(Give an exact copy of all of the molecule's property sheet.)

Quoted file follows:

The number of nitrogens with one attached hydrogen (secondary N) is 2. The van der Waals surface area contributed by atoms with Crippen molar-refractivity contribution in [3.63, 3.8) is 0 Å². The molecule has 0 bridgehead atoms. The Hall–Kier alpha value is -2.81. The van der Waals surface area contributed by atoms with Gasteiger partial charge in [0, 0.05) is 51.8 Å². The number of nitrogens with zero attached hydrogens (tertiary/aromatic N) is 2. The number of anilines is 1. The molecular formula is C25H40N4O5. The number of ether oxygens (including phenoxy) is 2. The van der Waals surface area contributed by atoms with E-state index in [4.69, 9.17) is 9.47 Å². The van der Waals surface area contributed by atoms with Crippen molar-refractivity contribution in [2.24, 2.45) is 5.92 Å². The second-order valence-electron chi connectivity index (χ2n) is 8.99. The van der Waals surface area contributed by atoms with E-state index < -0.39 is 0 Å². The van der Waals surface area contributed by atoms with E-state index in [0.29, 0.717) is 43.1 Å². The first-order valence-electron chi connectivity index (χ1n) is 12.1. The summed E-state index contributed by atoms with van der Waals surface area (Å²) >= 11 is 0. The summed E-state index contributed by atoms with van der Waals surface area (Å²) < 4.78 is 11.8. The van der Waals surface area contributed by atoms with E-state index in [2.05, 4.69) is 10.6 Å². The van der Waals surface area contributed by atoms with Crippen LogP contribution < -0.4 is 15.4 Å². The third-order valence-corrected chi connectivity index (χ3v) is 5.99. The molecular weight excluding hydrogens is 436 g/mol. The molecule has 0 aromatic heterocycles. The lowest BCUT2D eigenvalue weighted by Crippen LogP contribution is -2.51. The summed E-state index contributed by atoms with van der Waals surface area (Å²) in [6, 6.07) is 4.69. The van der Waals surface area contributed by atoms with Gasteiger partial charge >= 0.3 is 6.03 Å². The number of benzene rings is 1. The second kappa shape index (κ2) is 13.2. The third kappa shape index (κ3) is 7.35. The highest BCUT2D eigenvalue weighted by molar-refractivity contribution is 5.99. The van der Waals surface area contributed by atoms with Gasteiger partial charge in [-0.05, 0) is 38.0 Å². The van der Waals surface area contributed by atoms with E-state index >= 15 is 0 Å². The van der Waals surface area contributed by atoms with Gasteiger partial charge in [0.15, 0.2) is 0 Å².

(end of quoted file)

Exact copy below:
The number of nitrogens with one attached hydrogen (secondary N) is 2. The van der Waals surface area contributed by atoms with Crippen molar-refractivity contribution in [3.63, 3.8) is 0 Å². The molecule has 0 bridgehead atoms. The Hall–Kier alpha value is -2.81. The van der Waals surface area contributed by atoms with Gasteiger partial charge in [0, 0.05) is 51.8 Å². The number of nitrogens with zero attached hydrogens (tertiary/aromatic N) is 2. The number of anilines is 1. The molecular formula is C25H40N4O5. The number of ether oxygens (including phenoxy) is 2. The van der Waals surface area contributed by atoms with E-state index in [4.69, 9.17) is 9.47 Å². The van der Waals surface area contributed by atoms with Crippen molar-refractivity contribution in [2.24, 2.45) is 5.92 Å². The second-order valence-electron chi connectivity index (χ2n) is 8.99. The van der Waals surface area contributed by atoms with E-state index < -0.39 is 0 Å². The van der Waals surface area contributed by atoms with E-state index in [0.29, 0.717) is 43.1 Å². The first-order valence-electron chi connectivity index (χ1n) is 12.1. The summed E-state index contributed by atoms with van der Waals surface area (Å²) >= 11 is 0. The summed E-state index contributed by atoms with van der Waals surface area (Å²) < 4.78 is 11.8. The van der Waals surface area contributed by atoms with E-state index in [2.05, 4.69) is 10.6 Å². The van der Waals surface area contributed by atoms with Crippen LogP contribution < -0.4 is 15.4 Å². The third-order valence-corrected chi connectivity index (χ3v) is 5.99. The molecular weight excluding hydrogens is 436 g/mol. The molecule has 0 aromatic heterocycles. The lowest BCUT2D eigenvalue weighted by Crippen LogP contribution is -2.51. The summed E-state index contributed by atoms with van der Waals surface area (Å²) in [6, 6.07) is 4.69. The van der Waals surface area contributed by atoms with Gasteiger partial charge >= 0.3 is 6.03 Å². The number of benzene rings is 1. The second kappa shape index (κ2) is 13.2. The third kappa shape index (κ3) is 7.35. The highest BCUT2D eigenvalue weighted by molar-refractivity contribution is 5.99. The van der Waals surface area contributed by atoms with Gasteiger partial charge in [-0.05, 0) is 38.0 Å². The van der Waals surface area contributed by atoms with E-state index >= 15 is 0 Å². The van der Waals surface area contributed by atoms with Gasteiger partial charge in [0.15, 0.2) is 0 Å².